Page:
1. Las Vegas: live data
Bold, brash and operating 24-hours a day, Las Vegas is a city like no other, attracting millions of visitors a year to its bustling casinos. But as well as hosting 43 million tourists each year, the city is home to almost 650,000 residents who need services including public safety, transportation and utilities. City officials recently turned to smart city data management to ease the pressure.
They used Hitachi’s Smart Spaces and Video Intelligence solution, which is a combination of hardware and software that leverages intelligent video and other internet of things (IoT) data to provide a single view of activity, operations, and safety issues with intelligence for real-time data and analysis, deploying resources more efficiently.
For example, the city can produce heat maps of streets that can indicate if a pothole is likely to develop in a given location and take steps to fix the issue before it starts to damage vehicles. Elsewhere, rubbish collection routes have been reduced from ten hours to four, redeploying employees to help with other services.
2. Seoul: smart waste solutions
With almost ten million people living in Seoul, South Korea’s capital city, waste management has become an area of focus and, as one of the most high-tech cities in the world, it’s no surprise that big data and IoT has become part of the solution.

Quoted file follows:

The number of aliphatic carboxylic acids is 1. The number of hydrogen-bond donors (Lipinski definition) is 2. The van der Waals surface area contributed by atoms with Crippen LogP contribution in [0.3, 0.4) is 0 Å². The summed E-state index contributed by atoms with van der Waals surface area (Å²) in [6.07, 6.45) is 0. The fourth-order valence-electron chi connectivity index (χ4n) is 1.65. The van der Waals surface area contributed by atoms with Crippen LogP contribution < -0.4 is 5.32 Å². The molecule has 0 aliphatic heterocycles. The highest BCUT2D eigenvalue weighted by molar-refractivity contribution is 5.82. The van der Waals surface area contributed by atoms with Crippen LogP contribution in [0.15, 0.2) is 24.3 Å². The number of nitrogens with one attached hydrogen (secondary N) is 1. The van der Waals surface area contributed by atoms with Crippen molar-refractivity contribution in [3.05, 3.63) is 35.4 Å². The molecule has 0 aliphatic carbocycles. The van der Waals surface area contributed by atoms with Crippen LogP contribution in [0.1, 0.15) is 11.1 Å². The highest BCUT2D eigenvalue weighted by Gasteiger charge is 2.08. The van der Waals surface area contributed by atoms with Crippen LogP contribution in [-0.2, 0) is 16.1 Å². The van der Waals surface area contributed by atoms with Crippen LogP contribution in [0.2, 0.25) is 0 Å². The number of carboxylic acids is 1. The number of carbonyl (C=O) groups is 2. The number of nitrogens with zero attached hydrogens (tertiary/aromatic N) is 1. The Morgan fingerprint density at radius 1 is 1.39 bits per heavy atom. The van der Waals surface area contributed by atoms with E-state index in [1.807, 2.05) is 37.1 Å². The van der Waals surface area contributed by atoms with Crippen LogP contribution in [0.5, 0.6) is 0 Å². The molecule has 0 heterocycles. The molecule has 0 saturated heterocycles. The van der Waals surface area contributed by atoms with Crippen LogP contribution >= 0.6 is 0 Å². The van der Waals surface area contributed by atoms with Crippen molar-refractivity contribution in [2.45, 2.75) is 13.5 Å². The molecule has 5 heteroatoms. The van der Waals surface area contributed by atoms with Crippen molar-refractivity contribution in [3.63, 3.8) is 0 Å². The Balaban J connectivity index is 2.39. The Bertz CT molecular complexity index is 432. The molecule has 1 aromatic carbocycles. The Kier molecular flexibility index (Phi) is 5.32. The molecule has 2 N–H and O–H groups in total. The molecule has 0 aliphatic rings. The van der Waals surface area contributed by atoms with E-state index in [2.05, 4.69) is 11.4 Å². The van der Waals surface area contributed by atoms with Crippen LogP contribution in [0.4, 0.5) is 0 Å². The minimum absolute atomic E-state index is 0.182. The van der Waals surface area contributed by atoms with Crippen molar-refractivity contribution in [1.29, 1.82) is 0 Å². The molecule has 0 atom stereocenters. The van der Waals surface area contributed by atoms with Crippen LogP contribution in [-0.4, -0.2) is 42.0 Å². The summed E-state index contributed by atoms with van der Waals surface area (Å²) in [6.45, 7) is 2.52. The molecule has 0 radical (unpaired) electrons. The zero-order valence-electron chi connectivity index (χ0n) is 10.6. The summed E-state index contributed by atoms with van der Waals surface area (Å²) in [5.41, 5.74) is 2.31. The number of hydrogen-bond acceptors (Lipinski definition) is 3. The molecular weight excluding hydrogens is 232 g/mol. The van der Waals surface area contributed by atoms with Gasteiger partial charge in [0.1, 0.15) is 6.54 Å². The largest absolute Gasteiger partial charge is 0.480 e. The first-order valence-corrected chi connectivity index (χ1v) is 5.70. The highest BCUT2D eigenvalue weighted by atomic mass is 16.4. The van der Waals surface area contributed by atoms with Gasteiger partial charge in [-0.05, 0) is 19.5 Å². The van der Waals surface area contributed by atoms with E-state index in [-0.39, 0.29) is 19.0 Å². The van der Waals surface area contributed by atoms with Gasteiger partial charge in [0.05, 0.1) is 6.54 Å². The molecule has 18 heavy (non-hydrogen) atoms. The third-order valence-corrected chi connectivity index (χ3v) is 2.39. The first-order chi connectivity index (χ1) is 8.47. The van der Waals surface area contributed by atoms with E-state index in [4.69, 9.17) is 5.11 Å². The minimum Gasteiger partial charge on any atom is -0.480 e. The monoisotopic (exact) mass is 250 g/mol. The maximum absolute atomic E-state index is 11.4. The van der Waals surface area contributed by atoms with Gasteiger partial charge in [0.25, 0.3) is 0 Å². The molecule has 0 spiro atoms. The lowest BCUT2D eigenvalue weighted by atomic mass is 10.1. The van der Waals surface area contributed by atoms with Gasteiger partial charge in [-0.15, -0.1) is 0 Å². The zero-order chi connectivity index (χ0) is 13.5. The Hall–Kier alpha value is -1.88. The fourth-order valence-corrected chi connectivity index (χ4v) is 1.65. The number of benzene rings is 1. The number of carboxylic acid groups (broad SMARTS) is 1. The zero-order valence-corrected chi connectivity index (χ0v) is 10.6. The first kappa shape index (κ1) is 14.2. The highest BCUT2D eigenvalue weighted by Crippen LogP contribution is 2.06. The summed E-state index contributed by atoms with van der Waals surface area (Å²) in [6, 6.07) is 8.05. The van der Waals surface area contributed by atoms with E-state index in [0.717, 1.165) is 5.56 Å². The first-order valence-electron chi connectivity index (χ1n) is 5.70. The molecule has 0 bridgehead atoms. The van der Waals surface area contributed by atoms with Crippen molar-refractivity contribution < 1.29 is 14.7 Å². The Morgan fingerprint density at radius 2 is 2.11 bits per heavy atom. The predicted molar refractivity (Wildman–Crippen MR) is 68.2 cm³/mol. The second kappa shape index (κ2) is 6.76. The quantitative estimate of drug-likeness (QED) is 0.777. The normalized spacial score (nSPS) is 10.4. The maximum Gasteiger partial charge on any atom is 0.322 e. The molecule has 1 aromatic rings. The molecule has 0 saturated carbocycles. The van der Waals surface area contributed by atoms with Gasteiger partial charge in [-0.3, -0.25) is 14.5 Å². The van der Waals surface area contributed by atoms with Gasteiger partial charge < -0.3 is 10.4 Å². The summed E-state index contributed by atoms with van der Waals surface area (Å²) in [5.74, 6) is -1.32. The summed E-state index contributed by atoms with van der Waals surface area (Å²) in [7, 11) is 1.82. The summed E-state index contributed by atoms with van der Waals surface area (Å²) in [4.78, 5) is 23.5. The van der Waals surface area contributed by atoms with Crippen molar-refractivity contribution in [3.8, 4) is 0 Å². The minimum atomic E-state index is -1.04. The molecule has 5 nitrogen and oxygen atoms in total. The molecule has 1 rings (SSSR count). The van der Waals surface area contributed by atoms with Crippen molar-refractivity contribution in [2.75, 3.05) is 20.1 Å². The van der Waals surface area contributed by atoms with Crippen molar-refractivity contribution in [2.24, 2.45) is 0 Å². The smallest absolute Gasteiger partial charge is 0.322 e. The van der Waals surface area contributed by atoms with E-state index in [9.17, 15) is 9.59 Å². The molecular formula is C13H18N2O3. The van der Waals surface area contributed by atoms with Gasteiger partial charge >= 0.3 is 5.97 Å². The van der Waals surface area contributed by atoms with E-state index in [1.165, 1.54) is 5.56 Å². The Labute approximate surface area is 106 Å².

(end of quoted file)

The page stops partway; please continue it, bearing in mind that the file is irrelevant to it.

“Ecube Labs was founded in Seoul when the first smart city projects started to emerge in Korea,” explains Guillaume Weill, project director at Intralink. “The company’s focus is on four main products, which have now been installed in more than 150 locations in Seoul, from parks to department stores, leisure venues and tourist districts.”
These include solar-powered waste bins which compact rubbish, fill-level sensors monitoring the quantity of waste in each bin, a big data platform gathering the information from the bins and a platform that automatically refines manual collection routes based on machine-learning algorithms, bringing huge cost-savings and a cleaner city.
3. Amsterdam: 3D-printed smart bridge
With its network of canals, Amsterdam has more bridges than almost any other city in the world, around 1,800 in total. But what if smart city data management meant those bridges could talk to other infrastructure to optimise travel around the city? The MX3D bridge is the world’s first 3D-printed steel bridge designed by Joris Laarman Lab in collaboration with Arup and supported by Autodesk and other partners.
Dutch firm MX3D is using industrial six-axis robots, proprietary software and welding machines that deposit stainless steel from thin, molten wire to build the 40-foot-long smart pedestrian bridge spanning the Oudezijds Achterburgwal, one of the oldest canals in Amsterdam.
Equipped with sensors, the bridge streams data to the cloud where it is then processed and interpreted to visualise intelligence about bridge traffic, structural integrity, and the surrounding neighbourhood and environment. The bridge can send alerts when it needs maintenance and can even talk to roadways to time the lights better to reduce congestion at busy times.